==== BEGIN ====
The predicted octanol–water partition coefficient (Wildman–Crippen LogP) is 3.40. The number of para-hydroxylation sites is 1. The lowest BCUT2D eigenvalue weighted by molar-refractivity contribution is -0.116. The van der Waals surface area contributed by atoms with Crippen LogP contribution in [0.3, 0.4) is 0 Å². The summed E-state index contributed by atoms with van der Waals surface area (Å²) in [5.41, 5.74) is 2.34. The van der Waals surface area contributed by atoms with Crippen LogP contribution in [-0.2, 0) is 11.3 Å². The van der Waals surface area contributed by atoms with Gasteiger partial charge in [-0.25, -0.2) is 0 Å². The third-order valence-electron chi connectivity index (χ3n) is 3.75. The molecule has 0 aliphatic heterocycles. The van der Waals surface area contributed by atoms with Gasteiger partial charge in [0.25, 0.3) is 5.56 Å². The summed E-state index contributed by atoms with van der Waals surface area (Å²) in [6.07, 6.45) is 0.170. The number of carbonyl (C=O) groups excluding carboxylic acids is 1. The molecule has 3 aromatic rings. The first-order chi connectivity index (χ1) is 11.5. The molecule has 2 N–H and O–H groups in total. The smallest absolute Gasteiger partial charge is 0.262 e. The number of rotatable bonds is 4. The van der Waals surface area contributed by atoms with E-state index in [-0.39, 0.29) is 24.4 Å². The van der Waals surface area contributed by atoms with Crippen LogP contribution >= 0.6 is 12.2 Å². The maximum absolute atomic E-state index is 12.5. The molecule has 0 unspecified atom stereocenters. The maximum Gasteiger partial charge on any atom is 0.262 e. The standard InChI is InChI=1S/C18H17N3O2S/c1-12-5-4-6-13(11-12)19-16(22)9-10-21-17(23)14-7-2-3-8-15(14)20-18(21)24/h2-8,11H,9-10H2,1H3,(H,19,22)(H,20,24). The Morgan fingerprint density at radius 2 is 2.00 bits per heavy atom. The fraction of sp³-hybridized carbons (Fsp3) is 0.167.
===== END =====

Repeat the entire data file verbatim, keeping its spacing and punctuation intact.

The predicted octanol–water partition coefficient (Wildman–Crippen LogP) is 3.40. The number of para-hydroxylation sites is 1. The lowest BCUT2D eigenvalue weighted by molar-refractivity contribution is -0.116. The van der Waals surface area contributed by atoms with Crippen LogP contribution in [0.3, 0.4) is 0 Å². The summed E-state index contributed by atoms with van der Waals surface area (Å²) in [5.41, 5.74) is 2.34. The van der Waals surface area contributed by atoms with Crippen LogP contribution in [-0.2, 0) is 11.3 Å². The van der Waals surface area contributed by atoms with Gasteiger partial charge in [-0.25, -0.2) is 0 Å². The third-order valence-electron chi connectivity index (χ3n) is 3.75. The molecule has 0 aliphatic heterocycles. The van der Waals surface area contributed by atoms with Gasteiger partial charge in [0.25, 0.3) is 5.56 Å². The summed E-state index contributed by atoms with van der Waals surface area (Å²) in [6.07, 6.45) is 0.170. The number of carbonyl (C=O) groups excluding carboxylic acids is 1. The molecule has 3 aromatic rings. The first-order chi connectivity index (χ1) is 11.5. The molecule has 2 N–H and O–H groups in total. The smallest absolute Gasteiger partial charge is 0.262 e. The number of rotatable bonds is 4. The van der Waals surface area contributed by atoms with E-state index in [-0.39, 0.29) is 24.4 Å². The van der Waals surface area contributed by atoms with Crippen LogP contribution >= 0.6 is 12.2 Å². The maximum absolute atomic E-state index is 12.5. The molecule has 0 unspecified atom stereocenters. The maximum Gasteiger partial charge on any atom is 0.262 e. The standard InChI is InChI=1S/C18H17N3O2S/c1-12-5-4-6-13(11-12)19-16(22)9-10-21-17(23)14-7-2-3-8-15(14)20-18(21)24/h2-8,11H,9-10H2,1H3,(H,19,22)(H,20,24). The Morgan fingerprint density at radius 2 is 2.00 bits per heavy atom. The fraction of sp³-hybridized carbons (Fsp3) is 0.167.